Wednesday’s #dsma Twitter chat discussed the issue of inclusiveness in the Diabetes Online Community, inspired by my hour of the World Diabetes Day chat last month.
As I caught up on Wednesday’s #dsma chat, I was surprised at how different the response was compared to the hour of identical questions I hosted on World Diabetes Day. While World Diabetes Day highlighted alienation by type, access, technology and opinion, Wednesday’s chat went into feelings of alienation by things such as race, religion and sexuality. I felt that in Wednesday’s chat, I saw more people actually stand up and say that they did not feel included in the DOC. It definitely surprised me.
When I think about the importance of diversity in the DOC, I think the answer is simple. If we were all the same, the DOC would be boring and we wouldn’t hang around so much! If we all agreed on everything, we wouldn’t feel stimulated or challenged to think beyond our own needs and concerns. For me personally, connecting with organisations like T1International has really opened my eyes to more pressing issues of access in less fortunate areas of the world.
When asked if the DOC was inclusive of different voices and opinions, there were two very good points that resonated with me.
Firstly, the DOC is heavily weighted by those with privilege. Those who have access to the very best tools available to manage their diabetes. Private care, Continuous Glucose Monitors, Insulin Pumps…the list goes on. Count me guilty. The latest tech and gadgets receive a great deal of attention and enthusiasm online, and it’s easy to see why those without would certainly feel left out. I always lament the sad fact that the mostly privileged DOC is not representative of the diabetes population. There’s all these exciting developments and advancements in diabetes care, and yet how many people will be able to get their hands on it? I suspect those facing basic access issues would hardly have the ability to Tweet or blog about it, but I would personally love to see more of these stories brought to light. I do applaud T1International for giving these groups a voice.
The second point raised was the heavy skew of type 1 voices in the DOC. Many questioned whether type 2s felt alienated because of stigma…you know, diet and exercise shaming. Some suggested raising up the type 2 voices that are heard, and fighting or not contributing to stigma. I no longer feel the urge to get angry when I see a politically incorrect statement about type 1 diabetes, because I realise I probably end up shaming or stigmatising someone with type 2. Nobody asks to get diabetes, let alone be told why they got it. We’re all in this together, and we need to raise each other up.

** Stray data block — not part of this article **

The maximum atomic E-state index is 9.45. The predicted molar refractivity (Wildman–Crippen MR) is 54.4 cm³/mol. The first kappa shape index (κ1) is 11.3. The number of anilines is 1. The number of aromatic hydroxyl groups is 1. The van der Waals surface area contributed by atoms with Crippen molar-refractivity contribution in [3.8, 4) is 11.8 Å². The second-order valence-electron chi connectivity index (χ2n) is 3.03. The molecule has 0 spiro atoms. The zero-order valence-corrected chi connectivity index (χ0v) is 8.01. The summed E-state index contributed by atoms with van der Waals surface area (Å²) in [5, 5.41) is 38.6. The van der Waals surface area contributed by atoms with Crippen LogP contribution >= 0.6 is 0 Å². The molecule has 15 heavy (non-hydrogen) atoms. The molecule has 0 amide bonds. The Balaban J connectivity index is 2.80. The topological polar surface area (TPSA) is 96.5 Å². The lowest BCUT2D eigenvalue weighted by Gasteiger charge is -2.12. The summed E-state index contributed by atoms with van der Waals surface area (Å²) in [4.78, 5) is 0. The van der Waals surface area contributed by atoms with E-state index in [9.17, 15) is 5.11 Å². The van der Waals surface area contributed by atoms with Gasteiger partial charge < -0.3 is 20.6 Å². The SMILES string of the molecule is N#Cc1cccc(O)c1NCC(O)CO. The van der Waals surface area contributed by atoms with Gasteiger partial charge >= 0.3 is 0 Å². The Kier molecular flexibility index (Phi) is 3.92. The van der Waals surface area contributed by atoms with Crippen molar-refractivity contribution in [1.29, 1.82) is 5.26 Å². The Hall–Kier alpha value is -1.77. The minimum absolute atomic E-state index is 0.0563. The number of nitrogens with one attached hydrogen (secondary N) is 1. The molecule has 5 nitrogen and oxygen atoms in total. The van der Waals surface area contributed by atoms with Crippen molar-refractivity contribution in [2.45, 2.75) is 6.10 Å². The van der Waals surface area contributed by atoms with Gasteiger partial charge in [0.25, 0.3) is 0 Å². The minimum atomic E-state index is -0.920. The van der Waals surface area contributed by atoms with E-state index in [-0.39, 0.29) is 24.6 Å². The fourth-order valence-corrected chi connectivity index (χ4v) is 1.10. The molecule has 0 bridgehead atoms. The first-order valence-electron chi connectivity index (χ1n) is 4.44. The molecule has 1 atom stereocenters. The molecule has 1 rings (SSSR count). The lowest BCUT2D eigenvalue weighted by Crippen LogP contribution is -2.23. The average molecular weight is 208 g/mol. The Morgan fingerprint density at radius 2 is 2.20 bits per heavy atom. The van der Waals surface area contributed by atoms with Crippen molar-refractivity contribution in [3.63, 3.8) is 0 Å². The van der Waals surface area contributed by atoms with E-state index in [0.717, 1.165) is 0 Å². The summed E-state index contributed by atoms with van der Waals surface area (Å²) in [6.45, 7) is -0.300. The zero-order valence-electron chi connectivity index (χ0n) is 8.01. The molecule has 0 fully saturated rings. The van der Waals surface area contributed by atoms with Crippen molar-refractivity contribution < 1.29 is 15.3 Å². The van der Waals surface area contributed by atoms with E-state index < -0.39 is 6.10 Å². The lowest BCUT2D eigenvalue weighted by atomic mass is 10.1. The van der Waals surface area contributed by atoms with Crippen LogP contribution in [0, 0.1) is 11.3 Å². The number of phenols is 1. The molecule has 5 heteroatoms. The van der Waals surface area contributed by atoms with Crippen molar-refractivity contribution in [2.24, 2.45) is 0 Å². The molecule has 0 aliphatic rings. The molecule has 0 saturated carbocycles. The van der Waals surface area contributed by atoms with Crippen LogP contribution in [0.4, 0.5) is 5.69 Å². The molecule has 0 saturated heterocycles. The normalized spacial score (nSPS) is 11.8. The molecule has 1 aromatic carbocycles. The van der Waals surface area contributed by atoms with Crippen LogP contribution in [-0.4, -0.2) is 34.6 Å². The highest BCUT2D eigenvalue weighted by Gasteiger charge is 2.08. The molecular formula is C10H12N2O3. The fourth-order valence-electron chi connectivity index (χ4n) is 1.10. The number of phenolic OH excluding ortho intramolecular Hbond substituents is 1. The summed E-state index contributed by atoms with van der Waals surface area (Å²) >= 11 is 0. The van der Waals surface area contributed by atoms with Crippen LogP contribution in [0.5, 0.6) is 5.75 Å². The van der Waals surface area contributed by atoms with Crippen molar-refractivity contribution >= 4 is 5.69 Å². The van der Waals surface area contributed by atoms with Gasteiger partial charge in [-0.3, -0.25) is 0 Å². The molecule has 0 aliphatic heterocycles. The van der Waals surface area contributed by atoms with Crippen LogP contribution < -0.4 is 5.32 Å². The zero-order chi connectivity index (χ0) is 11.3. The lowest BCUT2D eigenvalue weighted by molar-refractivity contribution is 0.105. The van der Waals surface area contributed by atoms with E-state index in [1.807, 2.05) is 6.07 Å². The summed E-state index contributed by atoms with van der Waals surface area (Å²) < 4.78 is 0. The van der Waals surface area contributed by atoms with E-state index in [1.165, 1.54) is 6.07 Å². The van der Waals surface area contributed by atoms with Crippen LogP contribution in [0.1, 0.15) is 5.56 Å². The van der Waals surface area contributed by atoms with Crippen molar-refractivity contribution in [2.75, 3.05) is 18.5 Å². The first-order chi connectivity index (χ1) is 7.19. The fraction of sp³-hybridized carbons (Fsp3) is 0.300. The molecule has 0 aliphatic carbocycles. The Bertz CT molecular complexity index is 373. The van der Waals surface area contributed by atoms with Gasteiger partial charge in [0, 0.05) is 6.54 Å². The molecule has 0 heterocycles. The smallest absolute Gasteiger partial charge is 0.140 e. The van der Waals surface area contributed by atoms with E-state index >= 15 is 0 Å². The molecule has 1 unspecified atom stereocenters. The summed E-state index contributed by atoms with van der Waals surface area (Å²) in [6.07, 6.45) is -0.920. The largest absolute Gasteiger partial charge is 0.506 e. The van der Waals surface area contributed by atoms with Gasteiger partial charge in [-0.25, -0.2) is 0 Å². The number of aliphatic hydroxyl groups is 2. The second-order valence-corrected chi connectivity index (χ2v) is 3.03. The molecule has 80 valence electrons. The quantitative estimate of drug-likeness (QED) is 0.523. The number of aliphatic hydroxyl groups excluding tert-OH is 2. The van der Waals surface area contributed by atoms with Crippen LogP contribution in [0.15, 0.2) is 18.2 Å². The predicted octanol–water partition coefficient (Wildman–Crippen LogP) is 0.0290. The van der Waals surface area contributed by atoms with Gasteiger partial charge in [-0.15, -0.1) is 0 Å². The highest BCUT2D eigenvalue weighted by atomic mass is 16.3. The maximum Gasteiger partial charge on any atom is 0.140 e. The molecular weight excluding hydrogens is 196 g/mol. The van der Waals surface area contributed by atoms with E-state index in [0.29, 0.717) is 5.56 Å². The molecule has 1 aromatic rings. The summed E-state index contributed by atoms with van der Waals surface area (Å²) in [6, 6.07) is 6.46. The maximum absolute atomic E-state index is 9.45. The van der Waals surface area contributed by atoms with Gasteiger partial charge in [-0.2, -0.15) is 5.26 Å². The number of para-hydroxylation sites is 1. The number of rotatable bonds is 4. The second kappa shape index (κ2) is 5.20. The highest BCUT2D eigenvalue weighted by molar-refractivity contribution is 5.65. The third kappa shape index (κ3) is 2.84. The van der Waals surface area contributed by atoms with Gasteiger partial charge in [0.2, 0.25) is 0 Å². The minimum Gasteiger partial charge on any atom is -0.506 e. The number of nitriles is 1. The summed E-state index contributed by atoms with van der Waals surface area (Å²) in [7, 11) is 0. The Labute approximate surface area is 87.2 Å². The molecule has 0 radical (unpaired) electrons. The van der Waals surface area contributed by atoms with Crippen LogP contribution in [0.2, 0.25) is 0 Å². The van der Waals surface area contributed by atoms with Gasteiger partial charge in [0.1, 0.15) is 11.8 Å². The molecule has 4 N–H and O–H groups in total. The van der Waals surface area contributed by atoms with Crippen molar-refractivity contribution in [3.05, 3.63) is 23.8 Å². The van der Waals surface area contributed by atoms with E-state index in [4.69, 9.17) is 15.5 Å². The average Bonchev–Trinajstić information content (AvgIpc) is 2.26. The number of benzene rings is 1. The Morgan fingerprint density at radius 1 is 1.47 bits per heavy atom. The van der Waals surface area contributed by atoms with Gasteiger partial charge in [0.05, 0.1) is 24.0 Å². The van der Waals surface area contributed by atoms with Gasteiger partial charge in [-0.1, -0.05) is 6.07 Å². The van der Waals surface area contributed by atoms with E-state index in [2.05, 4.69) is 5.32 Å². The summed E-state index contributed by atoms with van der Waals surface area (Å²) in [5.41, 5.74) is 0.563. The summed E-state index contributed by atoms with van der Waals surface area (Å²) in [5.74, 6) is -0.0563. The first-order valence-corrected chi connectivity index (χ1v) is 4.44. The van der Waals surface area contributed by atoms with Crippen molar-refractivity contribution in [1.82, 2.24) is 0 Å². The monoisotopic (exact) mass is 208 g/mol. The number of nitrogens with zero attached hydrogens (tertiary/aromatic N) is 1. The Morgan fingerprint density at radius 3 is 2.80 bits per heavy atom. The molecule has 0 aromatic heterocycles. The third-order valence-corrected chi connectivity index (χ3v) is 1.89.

Cherise, operator of the #dsma community, stated that her goal has always been to support everyone touched by diabetes. Judging by the strength of the #dsma community, she’s clearly doing something right. I would hope that I am inclusive. But, naturally, we all have different goals, needs and areas of interest. So where does that put someone who is sitting in a minority area of interest?
I think of my friend Laura (@KidFears99) on Twitter. A few months ago when everyone was talking about the right to their choice of insulin pump (aka #DiabetesAccessMatters), she felt that nobody else cared about the rising cost of insulin in the US. She was passionate about her cause. It mattered to her. So she kept talking about it. She went to the media with her story. Today, she has drummed up a great deal more interest in this issue that there was several months ago.
So if you do feel in the minority, I encourage you to speak up. I guarantee that there is at least one more person out there who will be interested in what you have to say. I don’t really think it matters whether you have the support of 1 person, or 1000. If its important to you, then it’s worth sharing. I will always be willing to listen.
The DOC constantly challenges my thinking, and that tells me that we must be doing something right. We just need to make sure that we keep making room for more. There will always be room for more voices.